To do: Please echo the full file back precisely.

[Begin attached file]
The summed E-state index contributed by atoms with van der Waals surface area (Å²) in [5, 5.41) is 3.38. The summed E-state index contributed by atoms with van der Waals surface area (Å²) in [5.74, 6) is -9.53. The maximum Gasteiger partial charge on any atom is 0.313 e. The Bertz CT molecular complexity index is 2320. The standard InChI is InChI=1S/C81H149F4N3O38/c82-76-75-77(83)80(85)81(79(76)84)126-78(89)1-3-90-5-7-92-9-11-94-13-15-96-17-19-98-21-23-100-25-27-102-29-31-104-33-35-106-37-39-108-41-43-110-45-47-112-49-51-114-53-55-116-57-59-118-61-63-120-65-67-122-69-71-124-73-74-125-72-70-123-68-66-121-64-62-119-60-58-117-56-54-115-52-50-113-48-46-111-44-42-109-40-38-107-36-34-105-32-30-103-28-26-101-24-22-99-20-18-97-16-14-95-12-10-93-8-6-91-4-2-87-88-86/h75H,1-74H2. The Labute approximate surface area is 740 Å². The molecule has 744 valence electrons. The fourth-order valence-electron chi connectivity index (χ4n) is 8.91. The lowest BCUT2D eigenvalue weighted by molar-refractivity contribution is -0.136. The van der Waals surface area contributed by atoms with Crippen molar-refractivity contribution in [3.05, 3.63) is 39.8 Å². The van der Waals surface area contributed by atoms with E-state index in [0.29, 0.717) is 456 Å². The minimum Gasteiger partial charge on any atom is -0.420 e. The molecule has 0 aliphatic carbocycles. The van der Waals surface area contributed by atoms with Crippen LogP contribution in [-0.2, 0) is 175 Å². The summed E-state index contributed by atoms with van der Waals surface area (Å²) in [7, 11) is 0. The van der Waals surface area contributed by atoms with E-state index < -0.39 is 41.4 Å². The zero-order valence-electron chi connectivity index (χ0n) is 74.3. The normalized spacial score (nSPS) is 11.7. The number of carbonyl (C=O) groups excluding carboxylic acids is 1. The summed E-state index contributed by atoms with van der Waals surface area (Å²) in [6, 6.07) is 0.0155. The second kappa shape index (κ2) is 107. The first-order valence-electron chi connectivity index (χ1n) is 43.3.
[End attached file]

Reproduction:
The summed E-state index contributed by atoms with van der Waals surface area (Å²) in [5, 5.41) is 3.38. The summed E-state index contributed by atoms with van der Waals surface area (Å²) in [5.74, 6) is -9.53. The maximum Gasteiger partial charge on any atom is 0.313 e. The Bertz CT molecular complexity index is 2320. The standard InChI is InChI=1S/C81H149F4N3O38/c82-76-75-77(83)80(85)81(79(76)84)126-78(89)1-3-90-5-7-92-9-11-94-13-15-96-17-19-98-21-23-100-25-27-102-29-31-104-33-35-106-37-39-108-41-43-110-45-47-112-49-51-114-53-55-116-57-59-118-61-63-120-65-67-122-69-71-124-73-74-125-72-70-123-68-66-121-64-62-119-60-58-117-56-54-115-52-50-113-48-46-111-44-42-109-40-38-107-36-34-105-32-30-103-28-26-101-24-22-99-20-18-97-16-14-95-12-10-93-8-6-91-4-2-87-88-86/h75H,1-74H2. The Labute approximate surface area is 740 Å². The molecule has 744 valence electrons. The fourth-order valence-electron chi connectivity index (χ4n) is 8.91. The lowest BCUT2D eigenvalue weighted by molar-refractivity contribution is -0.136. The van der Waals surface area contributed by atoms with Crippen molar-refractivity contribution in [3.05, 3.63) is 39.8 Å². The van der Waals surface area contributed by atoms with E-state index in [0.29, 0.717) is 456 Å². The minimum Gasteiger partial charge on any atom is -0.420 e. The molecule has 0 aliphatic carbocycles. The van der Waals surface area contributed by atoms with Crippen LogP contribution in [-0.2, 0) is 175 Å². The summed E-state index contributed by atoms with van der Waals surface area (Å²) in [7, 11) is 0. The van der Waals surface area contributed by atoms with E-state index < -0.39 is 41.4 Å². The zero-order valence-electron chi connectivity index (χ0n) is 74.3. The normalized spacial score (nSPS) is 11.7. The number of carbonyl (C=O) groups excluding carboxylic acids is 1. The summed E-state index contributed by atoms with van der Waals surface area (Å²) in [6, 6.07) is 0.0155. The second kappa shape index (κ2) is 107. The first-order valence-electron chi connectivity index (χ1n) is 43.3.